However, if you love your burgers, what are you to do? Are the meatless burgers like the Impossible Burger and Beyond Burger that are showing up in your favorite fast food restaurants the answer? Specifically, you are probably asking:

  • Is the Impossible Burger, and similar burgers, healthy for you?
  • Is the Impossible Burger, and similar burgers, healthy for the planet?

I looked at the composition, pluses, and minuses of this new generation of meatless burgers in this article. The bottom line is:

  • On balance, the Impossible Burger is only slightly healthier than the beef burgers it replaces. And, if you include the usual condiments and add fries and a soft drink, any slight health benefits of the Impossible Burger will be lost.

It would be much healthier to choose a bean burger. They don’t taste like beef, but many of them are quite tasty. Plus, if you do some label reading, you can find ones that are organic, non-GMO, and use only whole, unprocessed ingredients.

  • Similarly, the Impossible Burger may be slightly healthier for the planet than a beef burger, but it is much less environmentally friendly than your typical, minimally processed, bean burger.

For more details, read the article above.

These statements have not been evaluated by the Food and Drug Administration. This information is not intended to diagnose, treat, cure or prevent any disease.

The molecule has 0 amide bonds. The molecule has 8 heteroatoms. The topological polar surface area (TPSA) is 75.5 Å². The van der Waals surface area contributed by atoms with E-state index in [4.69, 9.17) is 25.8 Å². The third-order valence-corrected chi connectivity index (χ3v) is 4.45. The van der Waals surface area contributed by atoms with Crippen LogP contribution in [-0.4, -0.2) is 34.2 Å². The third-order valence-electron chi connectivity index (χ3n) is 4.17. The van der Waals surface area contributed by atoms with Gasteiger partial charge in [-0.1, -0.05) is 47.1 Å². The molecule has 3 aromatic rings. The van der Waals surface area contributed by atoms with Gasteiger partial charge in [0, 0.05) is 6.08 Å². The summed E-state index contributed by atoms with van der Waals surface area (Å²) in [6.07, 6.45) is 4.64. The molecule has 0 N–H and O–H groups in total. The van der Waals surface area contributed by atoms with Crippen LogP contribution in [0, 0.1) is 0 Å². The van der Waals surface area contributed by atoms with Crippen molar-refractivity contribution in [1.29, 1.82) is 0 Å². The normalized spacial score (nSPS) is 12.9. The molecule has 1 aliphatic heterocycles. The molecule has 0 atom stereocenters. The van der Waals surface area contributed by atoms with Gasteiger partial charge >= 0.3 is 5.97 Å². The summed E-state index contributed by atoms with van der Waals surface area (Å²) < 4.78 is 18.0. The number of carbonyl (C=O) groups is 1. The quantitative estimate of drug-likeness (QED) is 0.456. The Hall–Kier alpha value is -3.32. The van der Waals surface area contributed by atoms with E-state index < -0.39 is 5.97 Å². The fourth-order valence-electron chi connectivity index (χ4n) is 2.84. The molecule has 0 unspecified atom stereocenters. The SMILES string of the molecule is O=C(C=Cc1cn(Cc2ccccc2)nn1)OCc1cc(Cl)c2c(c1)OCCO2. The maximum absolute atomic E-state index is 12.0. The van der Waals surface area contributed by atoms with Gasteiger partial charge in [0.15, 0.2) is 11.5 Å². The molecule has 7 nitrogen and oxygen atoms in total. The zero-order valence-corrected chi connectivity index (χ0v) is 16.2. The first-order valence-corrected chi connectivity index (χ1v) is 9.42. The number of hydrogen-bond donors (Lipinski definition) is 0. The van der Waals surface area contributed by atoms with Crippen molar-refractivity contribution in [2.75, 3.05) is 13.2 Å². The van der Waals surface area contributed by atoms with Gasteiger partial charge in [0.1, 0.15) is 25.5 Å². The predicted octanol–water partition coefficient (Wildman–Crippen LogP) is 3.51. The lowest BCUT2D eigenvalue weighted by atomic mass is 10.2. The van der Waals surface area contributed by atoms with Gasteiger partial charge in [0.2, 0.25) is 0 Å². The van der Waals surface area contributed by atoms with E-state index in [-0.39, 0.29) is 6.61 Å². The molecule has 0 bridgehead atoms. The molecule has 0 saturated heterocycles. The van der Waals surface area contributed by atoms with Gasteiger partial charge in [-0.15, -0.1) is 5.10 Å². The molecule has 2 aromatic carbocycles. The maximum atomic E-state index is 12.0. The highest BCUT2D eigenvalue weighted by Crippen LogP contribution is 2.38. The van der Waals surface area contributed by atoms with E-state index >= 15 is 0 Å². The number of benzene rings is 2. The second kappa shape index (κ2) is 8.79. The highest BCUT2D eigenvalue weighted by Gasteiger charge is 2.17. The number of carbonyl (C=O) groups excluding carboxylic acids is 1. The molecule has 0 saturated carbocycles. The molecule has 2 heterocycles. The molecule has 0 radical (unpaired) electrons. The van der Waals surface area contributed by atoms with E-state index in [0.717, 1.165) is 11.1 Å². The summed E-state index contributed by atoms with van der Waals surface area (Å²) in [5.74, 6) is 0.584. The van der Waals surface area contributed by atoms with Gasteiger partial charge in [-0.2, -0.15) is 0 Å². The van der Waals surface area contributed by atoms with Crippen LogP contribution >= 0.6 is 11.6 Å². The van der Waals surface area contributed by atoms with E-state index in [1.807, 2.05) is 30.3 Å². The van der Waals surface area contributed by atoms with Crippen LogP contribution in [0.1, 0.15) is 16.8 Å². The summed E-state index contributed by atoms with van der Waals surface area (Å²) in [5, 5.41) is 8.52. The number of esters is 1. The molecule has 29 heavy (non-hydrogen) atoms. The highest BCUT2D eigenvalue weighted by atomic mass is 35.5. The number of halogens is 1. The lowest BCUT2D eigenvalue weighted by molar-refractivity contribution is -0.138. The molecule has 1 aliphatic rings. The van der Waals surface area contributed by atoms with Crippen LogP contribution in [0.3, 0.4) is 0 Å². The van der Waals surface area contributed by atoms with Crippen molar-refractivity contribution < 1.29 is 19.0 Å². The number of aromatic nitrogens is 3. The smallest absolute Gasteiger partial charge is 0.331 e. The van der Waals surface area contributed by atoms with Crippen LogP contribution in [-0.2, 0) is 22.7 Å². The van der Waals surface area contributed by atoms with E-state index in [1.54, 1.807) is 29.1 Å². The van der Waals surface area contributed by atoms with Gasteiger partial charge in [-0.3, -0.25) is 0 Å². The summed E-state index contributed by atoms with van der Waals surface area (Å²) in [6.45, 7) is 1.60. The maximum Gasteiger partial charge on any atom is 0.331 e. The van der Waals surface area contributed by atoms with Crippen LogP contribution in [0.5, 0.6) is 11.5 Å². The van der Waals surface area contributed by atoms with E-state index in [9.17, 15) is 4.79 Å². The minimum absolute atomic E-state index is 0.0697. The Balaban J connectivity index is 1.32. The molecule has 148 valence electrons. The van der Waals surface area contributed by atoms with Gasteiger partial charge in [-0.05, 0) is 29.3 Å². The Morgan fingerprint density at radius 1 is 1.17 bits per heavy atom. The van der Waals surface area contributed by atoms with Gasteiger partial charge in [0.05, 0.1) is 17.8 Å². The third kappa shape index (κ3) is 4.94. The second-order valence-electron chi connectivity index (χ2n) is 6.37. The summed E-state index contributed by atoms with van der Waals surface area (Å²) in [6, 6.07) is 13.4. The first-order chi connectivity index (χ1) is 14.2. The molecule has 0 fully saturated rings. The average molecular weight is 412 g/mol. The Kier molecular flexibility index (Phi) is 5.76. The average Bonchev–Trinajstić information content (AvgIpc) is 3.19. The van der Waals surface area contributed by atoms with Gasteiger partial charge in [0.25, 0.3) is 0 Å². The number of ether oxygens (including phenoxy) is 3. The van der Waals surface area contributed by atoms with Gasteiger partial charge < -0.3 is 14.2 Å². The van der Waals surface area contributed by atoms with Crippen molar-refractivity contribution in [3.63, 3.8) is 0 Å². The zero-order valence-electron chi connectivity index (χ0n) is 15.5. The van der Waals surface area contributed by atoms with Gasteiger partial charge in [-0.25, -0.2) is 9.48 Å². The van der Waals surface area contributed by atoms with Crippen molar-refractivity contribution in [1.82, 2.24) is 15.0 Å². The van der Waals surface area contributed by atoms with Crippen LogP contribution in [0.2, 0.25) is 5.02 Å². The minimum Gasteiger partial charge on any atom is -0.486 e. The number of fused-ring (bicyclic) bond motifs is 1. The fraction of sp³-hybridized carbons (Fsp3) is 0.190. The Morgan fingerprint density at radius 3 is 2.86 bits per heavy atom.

Do Organic Foods Decrease Cancer Risk?

Is Eating Organic Worth The Cost?

Author: Dr. Stephen Chaney

 

organic foods decrease cancer riskMillions of Americans choose organic foods whenever possible. However, organic foods are expensive, and some experts claim they are a waste of money. That is why recent headlines claiming that eating organic foods decrease cancer risk have created such a stir. I will look at the study behind the headlines below, but first let me summarize what we do know about organic foods.

I discussed a study comparing organic and conventionally-grown produce in a recent issue, Organic Foods Healthier, of “Health Tips From the Professor”. It was a major study that combined the results from 343 of the best-designed previous studies. The study found that pesticide and herbicide residues were 4-fold lower in organically-raised produce than in conventionally-raised produce. It also found that the polyphenol content of organically-raised produce was slightly higher than in conventionally-raised produce.

Neither of these findings automatically mean that eating organic produce will improve your health. However, there is increasing evidence that pesticide exposure is linked to increased risk of cancer. Thus, it seems logical that eating organic might decrease cancer risk. It is that hypothesis that the current study (J Baudry et al, JAMA Internal Medicine, doi: 10.1001/jamainternmed.2018.4357 ) was designed to test.

 

How Was The Study Designed?